VALUING INTUITION AND BEING ABLE TO TAKE RISK IN INCUBATION STAGE
It is by logic that we prove. It is by intuition that we discover,” Henri Poincare
While with an eye made quiet by the power of harmony, and the deep power of joy, We see into the life of things.
In these lines from Tintern Abbey, Wordsworth’s quiet eye reflects another quality that links intuition and mindfulness. They are both relatively effortless. Both are reached by escaping the heavy, single-minded striving of most ordinary life.
Bach also spoke of the effortless Flow of musical ideas. Asked how he found his melodies, he said, “The problem is not finding them, it’s—when getting up in the morning and getting out of bed—not stepping on them.”
In an intuitive or mindful state, new information, like new melodies, is allowed into awareness. This new information can be full of surprise and does not always “make sense. If we resist, and evaluate it on rational grounds, we can silence a vital message. (source: Mindfulness by Dr. Ellen Langer)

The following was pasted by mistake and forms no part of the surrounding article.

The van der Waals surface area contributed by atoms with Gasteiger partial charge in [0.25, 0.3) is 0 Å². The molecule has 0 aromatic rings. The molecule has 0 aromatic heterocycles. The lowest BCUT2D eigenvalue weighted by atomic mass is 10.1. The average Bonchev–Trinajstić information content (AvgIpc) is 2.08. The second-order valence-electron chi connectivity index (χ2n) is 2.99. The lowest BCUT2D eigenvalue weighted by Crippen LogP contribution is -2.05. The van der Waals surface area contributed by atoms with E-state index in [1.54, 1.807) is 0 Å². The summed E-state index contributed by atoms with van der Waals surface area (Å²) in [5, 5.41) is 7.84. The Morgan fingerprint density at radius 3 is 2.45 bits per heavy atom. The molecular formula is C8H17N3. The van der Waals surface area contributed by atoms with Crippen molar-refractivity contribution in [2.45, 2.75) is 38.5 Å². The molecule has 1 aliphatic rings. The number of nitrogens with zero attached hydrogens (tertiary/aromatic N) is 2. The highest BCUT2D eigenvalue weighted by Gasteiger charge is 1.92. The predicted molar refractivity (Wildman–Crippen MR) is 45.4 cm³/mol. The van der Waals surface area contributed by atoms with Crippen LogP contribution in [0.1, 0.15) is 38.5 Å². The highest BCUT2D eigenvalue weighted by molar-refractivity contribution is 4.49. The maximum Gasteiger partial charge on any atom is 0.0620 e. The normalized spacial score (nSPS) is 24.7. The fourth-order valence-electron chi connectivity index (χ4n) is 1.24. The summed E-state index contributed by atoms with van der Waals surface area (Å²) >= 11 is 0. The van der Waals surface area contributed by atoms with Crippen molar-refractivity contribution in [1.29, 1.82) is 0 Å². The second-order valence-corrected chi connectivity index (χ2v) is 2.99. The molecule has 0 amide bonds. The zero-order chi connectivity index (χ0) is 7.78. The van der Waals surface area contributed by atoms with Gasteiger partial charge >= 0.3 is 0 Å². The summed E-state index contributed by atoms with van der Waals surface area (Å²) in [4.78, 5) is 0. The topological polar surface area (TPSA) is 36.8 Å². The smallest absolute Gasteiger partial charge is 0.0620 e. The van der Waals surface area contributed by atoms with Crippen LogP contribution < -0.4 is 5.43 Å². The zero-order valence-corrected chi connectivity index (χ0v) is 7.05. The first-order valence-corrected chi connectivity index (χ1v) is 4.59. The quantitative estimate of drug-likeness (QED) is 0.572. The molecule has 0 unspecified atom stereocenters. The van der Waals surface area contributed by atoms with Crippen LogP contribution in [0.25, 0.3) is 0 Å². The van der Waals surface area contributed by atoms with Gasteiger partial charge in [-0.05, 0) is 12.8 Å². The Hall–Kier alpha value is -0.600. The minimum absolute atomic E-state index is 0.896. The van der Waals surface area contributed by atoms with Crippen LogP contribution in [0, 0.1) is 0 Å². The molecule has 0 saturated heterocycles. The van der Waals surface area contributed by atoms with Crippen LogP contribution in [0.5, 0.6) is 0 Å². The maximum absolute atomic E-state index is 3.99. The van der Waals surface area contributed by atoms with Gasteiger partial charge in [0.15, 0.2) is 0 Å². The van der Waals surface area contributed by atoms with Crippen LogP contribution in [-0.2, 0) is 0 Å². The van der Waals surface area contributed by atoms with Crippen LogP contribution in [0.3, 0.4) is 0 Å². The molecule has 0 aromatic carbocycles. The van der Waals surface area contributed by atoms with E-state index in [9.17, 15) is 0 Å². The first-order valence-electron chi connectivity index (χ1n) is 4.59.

Follow the instructions on top of the picture. Start with 5 seconds of concentration on the dots and see if you can intuitively see. If not, increase the concentration on the dots to 10 seconds. The less you need to concentrate on the dots is an indication that your peripheral vision or your intuition is stronger.
In incubation stage one must have the capacity for making intuitive decisions to reach motivation. Intuition means relinquishing control of the thinking mind and trusting the vision of the unconscious. Intution has the ring of truth, because it is grounded in the ability of the unconscious to organize information into unanticipated new ideas.